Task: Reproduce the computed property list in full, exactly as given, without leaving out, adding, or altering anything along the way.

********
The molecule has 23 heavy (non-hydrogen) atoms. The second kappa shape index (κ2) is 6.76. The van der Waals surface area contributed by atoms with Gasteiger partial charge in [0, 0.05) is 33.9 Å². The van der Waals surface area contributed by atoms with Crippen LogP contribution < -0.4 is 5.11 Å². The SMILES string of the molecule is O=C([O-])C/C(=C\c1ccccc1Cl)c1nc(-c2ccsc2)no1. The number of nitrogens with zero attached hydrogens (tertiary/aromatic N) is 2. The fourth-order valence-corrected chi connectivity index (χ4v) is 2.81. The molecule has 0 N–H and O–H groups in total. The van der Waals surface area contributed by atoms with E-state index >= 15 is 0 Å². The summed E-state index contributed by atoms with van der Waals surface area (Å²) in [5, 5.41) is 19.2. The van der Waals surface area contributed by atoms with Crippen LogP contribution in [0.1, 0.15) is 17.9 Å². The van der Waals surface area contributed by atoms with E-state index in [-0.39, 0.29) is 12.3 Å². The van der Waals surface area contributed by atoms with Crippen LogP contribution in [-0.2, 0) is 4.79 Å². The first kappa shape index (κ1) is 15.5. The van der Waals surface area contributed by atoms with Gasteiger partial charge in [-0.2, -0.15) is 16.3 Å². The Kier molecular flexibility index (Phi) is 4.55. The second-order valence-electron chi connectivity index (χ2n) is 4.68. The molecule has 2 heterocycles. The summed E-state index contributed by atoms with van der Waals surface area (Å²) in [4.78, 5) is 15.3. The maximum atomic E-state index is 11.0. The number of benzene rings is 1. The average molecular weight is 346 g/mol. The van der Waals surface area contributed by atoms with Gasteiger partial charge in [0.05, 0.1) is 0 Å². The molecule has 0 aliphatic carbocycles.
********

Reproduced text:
The molecule has 23 heavy (non-hydrogen) atoms. The second kappa shape index (κ2) is 6.76. The van der Waals surface area contributed by atoms with Gasteiger partial charge in [0, 0.05) is 33.9 Å². The van der Waals surface area contributed by atoms with Crippen LogP contribution < -0.4 is 5.11 Å². The SMILES string of the molecule is O=C([O-])C/C(=C\c1ccccc1Cl)c1nc(-c2ccsc2)no1. The number of nitrogens with zero attached hydrogens (tertiary/aromatic N) is 2. The fourth-order valence-corrected chi connectivity index (χ4v) is 2.81. The molecule has 0 N–H and O–H groups in total. The van der Waals surface area contributed by atoms with E-state index >= 15 is 0 Å². The summed E-state index contributed by atoms with van der Waals surface area (Å²) in [5, 5.41) is 19.2. The van der Waals surface area contributed by atoms with Crippen LogP contribution in [0.1, 0.15) is 17.9 Å². The van der Waals surface area contributed by atoms with E-state index in [-0.39, 0.29) is 12.3 Å². The van der Waals surface area contributed by atoms with Crippen LogP contribution in [-0.2, 0) is 4.79 Å². The first kappa shape index (κ1) is 15.5. The van der Waals surface area contributed by atoms with Gasteiger partial charge in [-0.2, -0.15) is 16.3 Å². The Kier molecular flexibility index (Phi) is 4.55. The second-order valence-electron chi connectivity index (χ2n) is 4.68. The molecule has 2 heterocycles. The summed E-state index contributed by atoms with van der Waals surface area (Å²) in [4.78, 5) is 15.3. The maximum atomic E-state index is 11.0. The number of benzene rings is 1. The average molecular weight is 346 g/mol. The van der Waals surface area contributed by atoms with Gasteiger partial charge in [0.05, 0.1) is 0 Å². The molecule has 0 aliphatic carbocycles.